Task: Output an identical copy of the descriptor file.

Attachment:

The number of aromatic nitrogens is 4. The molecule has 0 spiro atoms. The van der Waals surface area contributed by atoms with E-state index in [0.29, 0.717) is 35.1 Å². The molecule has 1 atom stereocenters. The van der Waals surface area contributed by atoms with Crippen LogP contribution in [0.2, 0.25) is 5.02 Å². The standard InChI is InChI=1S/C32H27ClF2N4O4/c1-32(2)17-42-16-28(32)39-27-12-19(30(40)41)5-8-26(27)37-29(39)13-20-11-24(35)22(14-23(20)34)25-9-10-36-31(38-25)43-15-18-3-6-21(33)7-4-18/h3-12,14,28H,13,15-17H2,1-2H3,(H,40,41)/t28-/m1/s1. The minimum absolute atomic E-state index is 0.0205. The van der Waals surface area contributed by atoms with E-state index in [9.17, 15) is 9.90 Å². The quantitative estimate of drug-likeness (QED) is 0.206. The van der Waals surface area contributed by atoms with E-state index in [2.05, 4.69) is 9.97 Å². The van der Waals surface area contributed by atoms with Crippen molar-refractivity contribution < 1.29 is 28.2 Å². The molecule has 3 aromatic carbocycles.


The number of aromatic nitrogens is 4. The molecule has 0 spiro atoms. The van der Waals surface area contributed by atoms with E-state index in [0.29, 0.717) is 35.1 Å². The molecule has 1 atom stereocenters. The van der Waals surface area contributed by atoms with Crippen LogP contribution in [0.2, 0.25) is 5.02 Å². The standard InChI is InChI=1S/C32H27ClF2N4O4/c1-32(2)17-42-16-28(32)39-27-12-19(30(40)41)5-8-26(27)37-29(39)13-20-11-24(35)22(14-23(20)34)25-9-10-36-31(38-25)43-15-18-3-6-21(33)7-4-18/h3-12,14,28H,13,15-17H2,1-2H3,(H,40,41)/t28-/m1/s1. The minimum absolute atomic E-state index is 0.0205. The van der Waals surface area contributed by atoms with E-state index in [9.17, 15) is 9.90 Å². The quantitative estimate of drug-likeness (QED) is 0.206. The van der Waals surface area contributed by atoms with E-state index in [2.05, 4.69) is 9.97 Å². The van der Waals surface area contributed by atoms with Crippen molar-refractivity contribution < 1.29 is 28.2 Å². The molecule has 3 aromatic carbocycles.